by Dee Newman
Until Israel withdrew its forces in 2005, it had militarily and illegally occupied Gaza for nearly forty years. Since then, it has continued to maintain a stranglehold on the area and its citizens, controlling the Gaza territory, its air space and territorial waters.
In violation of international law and the Geneva Convention, Israeli helicopter gunships and F-16 jet fighters have repeatedly inflicted collective retribution on the nearly one million civilians of Gaza.
The Israeli government’s illegal blockade – preventing food, medicine, fuel, and other necessities from entering Gaza through international relief organizations, the withholding of millions of dollars of tax revenue, and the prevention of relatives, professionals, friends and the news media from entering the area – has created one of the worse humanitarian crisis of our times.
When you systematically imprison 1.3 million human beings in an enclosed space, the rising tide of human misery eventually takes its toll and factional fighting among the imprisoned becomes a reality.
Was this the result the Israel government intended, all along?
The silence of the international community has been deafening, especially from the United States.
Each day, as the misery worsens and the deaths of the innocent increase, one wonders how the Bush Administration, the United States Congress, and the Press can remain so conspicuously mute. How our government can continue to provide billions of our taxpayer dollars to support a policy of vengeance that has never and will never work to reduce the hostilities?
The course of action that our government has chosen to support is not only illegal and immoral, it is also, extremely disproportionate. Examine and compare the numbers.
According to B’Tselem (the Israeli Information Center for Human Rights in the Occupied Territories), the crude and primitive rockets launched from Gaza into Israel by Hamas have killed no more than thirteen Israelis in the past four years, while more than a thousand Palestinians in the occupied territories have been killed by Israeli forces in the past two years alone.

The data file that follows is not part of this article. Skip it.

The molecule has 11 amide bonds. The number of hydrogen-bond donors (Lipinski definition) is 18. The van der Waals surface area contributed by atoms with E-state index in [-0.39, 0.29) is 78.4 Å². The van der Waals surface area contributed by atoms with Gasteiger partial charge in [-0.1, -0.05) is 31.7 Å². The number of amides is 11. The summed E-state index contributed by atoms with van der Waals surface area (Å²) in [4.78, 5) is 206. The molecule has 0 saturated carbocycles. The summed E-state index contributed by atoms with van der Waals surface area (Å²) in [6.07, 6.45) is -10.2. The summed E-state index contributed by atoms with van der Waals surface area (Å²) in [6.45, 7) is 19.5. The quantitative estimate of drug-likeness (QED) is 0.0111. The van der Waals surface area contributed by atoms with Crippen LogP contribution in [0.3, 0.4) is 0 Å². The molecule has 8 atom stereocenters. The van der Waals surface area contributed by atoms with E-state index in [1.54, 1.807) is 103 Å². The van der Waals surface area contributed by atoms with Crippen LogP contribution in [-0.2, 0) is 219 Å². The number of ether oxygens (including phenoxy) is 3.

Nearly half of those killed by Israeli forces were civilians and nearly half of them were children.
These numbers do not take into account the loss of life from malnutrition, contaminated drinking water, the lack of medical supplies, and a crumbling infrastructure brought on by the illegal Israeli bombardment and blockade.
Though a comparison between 2007 and 2006 by B’Tselem reveals a decrease in the number of Palestinians killed by Israeli forces, dropping from 657 killed in 2006 (523 in Gaza, 134 in the West Bank including 140 minors) to 373 killed in 2007 (290 in Gaza, 83 in the West Bank), the number of Israeli civilians killed by Palestinians has also dropped from a mere 17 in 2006 to just seven in 2007. This is the lowest number of Israeli civilian casualties since the beginning of the Intifada.
And yet, Israel continues its illegal and inhumane blockade of Gaza.
While the B’Tselem’s figures for 2007 show an overall reduction in civilian casualties for both the Palestinians and the Israelis, the facts still give cause for concern.
• In 2007, there was an increase of 13% in the number of Palestinians held in administrative detention without trial, which averaged 830 people.
• Israeli settlement population grew by 4.5% (compared with 1.5% population growth inside Israel).
• The number of Palestinian houses demolished in East Jerusalem rose by 38%, to 69 homes.
• Palestinians continue to face severe discrimination in the allocation of water in the West Bank, causing serious hardship in the summer.
• The number of Palestinians killed in intra-Palestinian clashes was the highest throughout the Intifada. At least 344 persons were killed, almost all in the Gaza Strip in the first six months of 2007. At least 73 of the dead, among them 22 minors, were not taking part in the fighting.
Sad, but true! In spite of the fact that nearly two thirds of Israelis would like their government to hold direct talks with the Hamas government in Gaza and that Hamas has repeatedly offered the Israeli government cease-fire proposals, the Israeli prime minister has rejected them, outright.
Once again, silence has allowed a strident and belligerent minority to prevail.
If the Bush Administration, the Congress, and the Press were truly serious about peace in the Middle East, they would be actively and overtly supporting the united Israeli and Palestinian peace movements [lead by such organizations as the Parent Circle – Families Forum (PCFF), a grassroots organization of bereaved Palestinians and Israelis who have lost love ones in the conflict and who are promoting reconciliation as an alternative to hatred and revenge]. They would be providing these peace groups a platform on which they could voice their non-violent initiative and push for a peaceful resolution to the Israeli Palestinian conflict.
We can no longer afford to sit silent and allow the hostility of a small but vocal and violent minority of extremists and religious fundamentalists from both sides influence and dominate the political landscape of the region.
The time has come for all of us to speak out and join hands with the peace-loving majority of Palestinians and Israelis and allow them to determine the future of the Middle East.